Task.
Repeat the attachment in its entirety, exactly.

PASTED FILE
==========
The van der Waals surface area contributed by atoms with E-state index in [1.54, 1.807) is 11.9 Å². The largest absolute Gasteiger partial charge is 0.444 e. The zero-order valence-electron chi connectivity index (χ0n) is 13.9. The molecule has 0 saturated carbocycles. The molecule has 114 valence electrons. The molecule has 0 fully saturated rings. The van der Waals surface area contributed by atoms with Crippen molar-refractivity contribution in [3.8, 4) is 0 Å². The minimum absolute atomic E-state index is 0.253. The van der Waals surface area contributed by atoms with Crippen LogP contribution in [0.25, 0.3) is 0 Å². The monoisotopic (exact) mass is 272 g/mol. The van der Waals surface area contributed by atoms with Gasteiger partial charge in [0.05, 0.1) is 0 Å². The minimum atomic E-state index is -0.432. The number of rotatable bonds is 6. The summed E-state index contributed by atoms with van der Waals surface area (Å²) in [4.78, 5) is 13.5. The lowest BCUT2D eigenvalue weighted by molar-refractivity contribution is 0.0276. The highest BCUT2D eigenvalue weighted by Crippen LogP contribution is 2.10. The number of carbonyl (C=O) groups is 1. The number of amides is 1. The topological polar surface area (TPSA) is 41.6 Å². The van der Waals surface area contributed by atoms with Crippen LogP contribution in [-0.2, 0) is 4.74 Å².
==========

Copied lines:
The van der Waals surface area contributed by atoms with E-state index in [1.54, 1.807) is 11.9 Å². The largest absolute Gasteiger partial charge is 0.444 e. The zero-order valence-electron chi connectivity index (χ0n) is 13.9. The molecule has 0 saturated carbocycles. The molecule has 114 valence electrons. The molecule has 0 fully saturated rings. The van der Waals surface area contributed by atoms with Crippen molar-refractivity contribution in [3.8, 4) is 0 Å². The minimum absolute atomic E-state index is 0.253. The van der Waals surface area contributed by atoms with Crippen LogP contribution in [0.25, 0.3) is 0 Å². The monoisotopic (exact) mass is 272 g/mol. The van der Waals surface area contributed by atoms with Gasteiger partial charge in [0.05, 0.1) is 0 Å². The minimum atomic E-state index is -0.432. The number of rotatable bonds is 6. The summed E-state index contributed by atoms with van der Waals surface area (Å²) in [4.78, 5) is 13.5. The lowest BCUT2D eigenvalue weighted by molar-refractivity contribution is 0.0276. The highest BCUT2D eigenvalue weighted by Crippen LogP contribution is 2.10. The number of carbonyl (C=O) groups is 1. The number of amides is 1. The topological polar surface area (TPSA) is 41.6 Å². The van der Waals surface area contributed by atoms with Crippen LogP contribution in [-0.2, 0) is 4.74 Å².